I recently came across news that Ubisoft, the large game publisher, saw its shares tank after poor sales of its latest game.

Big publishers and their games coming under withering criticism is nothing new, but what is refreshing is a CEO who, in a financial update, correctly identified the issues with the company's products:

  • Consumer weariness with high frequency of sequels
  • Subpar implementation of features
  • Lack of distinction / innovation

These problems are in fact related, and have the same root cause:

A desire to continue doing what's worked in the past, avoid rocking the boat, and churn out more of the same, just bigger and "better"

This is hardly unique to Ubisoft, or even the games industry. It's true of electronics, automobiles, healthcare, and more. Change is feared, blocked, and resisted until the point at which it's overwhelming and inevitable. Proactive change–i.e. innovation–is lauded as a goal by everyone and honestly pursued by virtually no one.

This phenomenon can seem counter-intuitive: we tend to believe that entities with more resources should be able to take more risk. It's obvious they should be able to muster those resources to do what less well-endowed competitors can't do, do it faster, and better survive failure.

The problem with this perspective is that we're only looking at one side of being resource-rich–namely the advantages. Less obvious are the drawbacks.

First of all, the prejudice of success. To succeed, a company had to navigate complex economic, social, and political landscapes. Out of a sea of competitors, they survived and prospered. They'll come to believe, then, that the values and methods that got them to the top are timeless and universal, and that any deviation is a path to failure.

Second, the large impact of failure. Large companies have lots of investors, suppliers, employees, and customers. With state-owned enterprises and certain industries, such as defense, government is a major player. If your profit is $500 million instead of $1 billion this quarter, the repercussions could be huge–workers may be laid off, offices closed, politicians put in the awkward position of having to explain why they gave you tax breaks, etc.

Third, the nonalignment of interests. Different people have different goals. A large group of people invariably has many conflicting goals. Some incompatibilities occur at a high level: engineers don't care about the company's finances, sales couldn't be less concerned with what they're selling, HR has its own agenda, and so on. Then there's the innumerable clashes at the lower level between groups and personalities, driven by any mix of idealism, greed, lust for power, and whatever other human frailties find fertile expression amid crowds.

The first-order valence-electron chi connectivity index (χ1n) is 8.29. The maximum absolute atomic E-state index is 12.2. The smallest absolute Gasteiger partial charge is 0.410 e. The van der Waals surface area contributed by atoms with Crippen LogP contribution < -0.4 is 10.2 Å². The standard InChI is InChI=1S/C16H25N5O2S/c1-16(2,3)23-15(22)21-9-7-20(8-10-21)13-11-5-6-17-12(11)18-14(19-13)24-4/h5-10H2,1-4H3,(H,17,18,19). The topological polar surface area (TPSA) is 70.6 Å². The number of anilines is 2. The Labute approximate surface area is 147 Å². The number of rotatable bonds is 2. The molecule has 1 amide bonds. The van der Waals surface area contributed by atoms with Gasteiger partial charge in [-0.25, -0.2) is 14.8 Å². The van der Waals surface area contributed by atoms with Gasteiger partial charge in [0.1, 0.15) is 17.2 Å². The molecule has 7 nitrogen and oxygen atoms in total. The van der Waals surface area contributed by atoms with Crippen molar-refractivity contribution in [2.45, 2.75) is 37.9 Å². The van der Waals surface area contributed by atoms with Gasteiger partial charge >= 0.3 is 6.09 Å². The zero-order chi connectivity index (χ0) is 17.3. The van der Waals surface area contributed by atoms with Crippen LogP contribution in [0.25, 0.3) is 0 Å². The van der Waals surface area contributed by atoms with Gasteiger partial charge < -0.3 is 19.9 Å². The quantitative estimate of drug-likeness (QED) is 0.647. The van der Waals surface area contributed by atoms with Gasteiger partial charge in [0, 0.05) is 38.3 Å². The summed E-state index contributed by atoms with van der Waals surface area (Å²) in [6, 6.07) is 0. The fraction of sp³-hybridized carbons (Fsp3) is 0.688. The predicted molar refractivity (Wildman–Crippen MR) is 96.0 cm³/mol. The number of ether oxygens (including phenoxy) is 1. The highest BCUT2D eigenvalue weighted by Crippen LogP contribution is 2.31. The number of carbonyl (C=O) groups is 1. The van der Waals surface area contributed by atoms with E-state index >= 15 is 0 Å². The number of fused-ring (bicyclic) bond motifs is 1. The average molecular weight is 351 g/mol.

And finally, the high cost of coordination. While the network effect (also known as Metcalfe's Law) is key to the success of many companies, especially in media and technology, it imposes a cost on all organizations' decision-making. The more people are involved, the harder it is to discuss an topic, make a decision, and implement it. N2 communication is a mathematical and therefore unavoidable problem. That's why almost all successful organizations, from Amazon to the Navy Seals, emphasize small, autonomous teams to keep the cost of coordination down.

So if small entities have will but not the means, and large entities have means but not the will, is innovation simply impossible? Obviously not, but it does mean that innovation is a fragile flower that survives, let alone thrives, only under particular conditions.

For a large organization, the key is fear. American automobile company GM ignored competition and churned out clunkers for years until the 2009 financial crisis and subsequent bailout forced it to change tack. In the years since, GM developed well-reviewed small vehicles, purchased an autonomous driving startup, and underwent significant reorganization (read: layoffs). Whether GM can turn itself around remains to be seen, but fear of complete collapse was essential to breaking decades of wrong thinking and bad habits.

For a small entity, the key is hope. Reasonable people don't quit their well-paying jobs to grind 16 hrs. a day, 7 days a week at a startup–what keeps them going is the prospect of a massive future payout, whether money, fame, influence, or whatever else motivates human beings. Unlike large organizations, small ones aren't motivated much by fear–fear is omnipresent, as everyone knows that the success rate of new businesses is very low, and the fear of loss less a Damocles' Sword as they've little to lose anyway.

Understanding these differences is key to getting innovation out of organizations large and small. Unfortunately, from my observations, they're not well-understood at all, whether by Fortune 500 CEOs or startup founders. Too often, bad incentives result in waste and stagnation–but it doesn't have to be that way.